Each October, Taunton commemorates the raising of the flag with the “Liberty and Union” Festival, held downtown. The flag itself flies daily in the town square, below the U.S. flag.
OLD BUT NOT QUITE OLD ENOUGH—THE BENNINGTON FLAG
The Bennington flag, held by the Bennington Museum in Vermont, is a variation on the standard American flag, with a “76” in the blue field in addition to the thirteen stars. The flag was long thought to have been carried by the Green Mountain Boys and other troops who defeated a British detachment at the Battle of Bennington.
It’s become clear this flag may date from fifty years after the Revolution, possibly made to celebrate the 50th Anniversary of national independence. It’s still part of our history and can help one ponder the connection between history and legend.
The museum also holds the canton of the flag for Green Mountain Boys. This flag, a field of green with a blue canton bearing stars, serves as the flag of the Vermont National Guard.
THE CALIFORNIA COLLECTION
The State Capitol Museum in Sacramento, California, has a collection of fifty flags from California military units from the Civil War to World War I. Only four are displayed at any given time, owing to the fragility of the flags.
One flag in the collection came from an incident on the streets of San Francisco. It is a Confederate flag taken from a Southern sympathizer on July 4, 1861, after a street fight.
RATTLESNAKES AND MOTTOES
The Gadsden flag, depicting a coiled rattlesnake and bearing the motto “Don’t Tread on Me,” was the flag of the first Commodore of the United States Navy. Christopher Gadsden, a South Carolina member of the 2nd Continental Congress, designed it while in Philadelphia. The rattlesnake had been a continental emblem since Benjamin Franklin’s “Join or Die” cartoon of 1754.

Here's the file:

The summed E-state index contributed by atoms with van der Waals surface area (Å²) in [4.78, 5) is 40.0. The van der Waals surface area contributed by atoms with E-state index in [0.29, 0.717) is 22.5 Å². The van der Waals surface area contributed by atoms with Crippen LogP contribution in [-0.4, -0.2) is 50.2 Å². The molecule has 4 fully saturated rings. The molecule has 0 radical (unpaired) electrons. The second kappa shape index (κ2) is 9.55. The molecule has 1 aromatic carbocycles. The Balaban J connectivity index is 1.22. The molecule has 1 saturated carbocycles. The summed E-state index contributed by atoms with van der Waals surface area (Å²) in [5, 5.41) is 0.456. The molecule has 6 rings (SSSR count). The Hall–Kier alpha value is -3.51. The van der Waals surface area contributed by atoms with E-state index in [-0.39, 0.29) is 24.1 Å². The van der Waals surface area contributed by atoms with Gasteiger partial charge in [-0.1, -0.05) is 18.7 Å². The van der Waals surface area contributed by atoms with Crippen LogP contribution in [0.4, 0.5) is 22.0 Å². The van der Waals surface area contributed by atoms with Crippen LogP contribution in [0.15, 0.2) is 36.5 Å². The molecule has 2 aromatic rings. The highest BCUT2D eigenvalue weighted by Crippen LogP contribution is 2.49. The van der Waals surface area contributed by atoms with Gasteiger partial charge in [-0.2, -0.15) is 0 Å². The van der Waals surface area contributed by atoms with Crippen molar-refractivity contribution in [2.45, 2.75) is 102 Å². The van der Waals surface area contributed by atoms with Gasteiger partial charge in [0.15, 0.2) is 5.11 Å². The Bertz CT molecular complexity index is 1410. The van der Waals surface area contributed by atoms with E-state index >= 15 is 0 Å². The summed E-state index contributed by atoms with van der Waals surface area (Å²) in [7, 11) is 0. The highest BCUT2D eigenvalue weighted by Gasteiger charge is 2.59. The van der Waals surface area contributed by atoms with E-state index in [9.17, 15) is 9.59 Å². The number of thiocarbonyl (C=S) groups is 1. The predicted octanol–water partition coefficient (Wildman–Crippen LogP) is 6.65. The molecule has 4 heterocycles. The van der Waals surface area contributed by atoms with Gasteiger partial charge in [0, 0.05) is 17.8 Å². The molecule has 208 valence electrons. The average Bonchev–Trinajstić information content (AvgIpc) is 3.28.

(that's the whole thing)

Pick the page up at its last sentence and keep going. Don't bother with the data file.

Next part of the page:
The Fort Pitt Museum in Pittsburgh, Pennsylvania holds a variation on the Gadsden flag. It features a rattlesnake appearing to strike at the British flag in the canton. It is a variation on the British red ensign. A battalion of troops carried it from Westmoreland County. It is believed to be the only Rattlesnake flag remaining from the Revolutionary War period.
“COME AND TAKE IT”
One of the little-known flags raised in the U.S. is the Gonzales flag. Also known as the “Come and Take It” flag, it was displayed by the Americans who had settled in Gonzales, Texas. The Mexican government had lent the settlers a cannon to scare Indian raiders off. When Mexican troops demanded the return of the cannon near the start of the Texas War of Independence, the settlers apparently pointed at it, and said, “There it is—come and take it.”
Subsequently, the ladies of the settlement made a flag with the cannon and motto on it. The original no longer exists but is reproduced at several places in Texas, including the Bullock State History Museum.
“JOIN, OR DIE”
Another famous motto is Benjamin Franklin’s “Join, or Die,” coupled with the first use of the snake to represent the country. Back in the 18th Century, it was believed that the cut-up parts of a snake could regenerate into a whole—hence the cartoon Franklin created.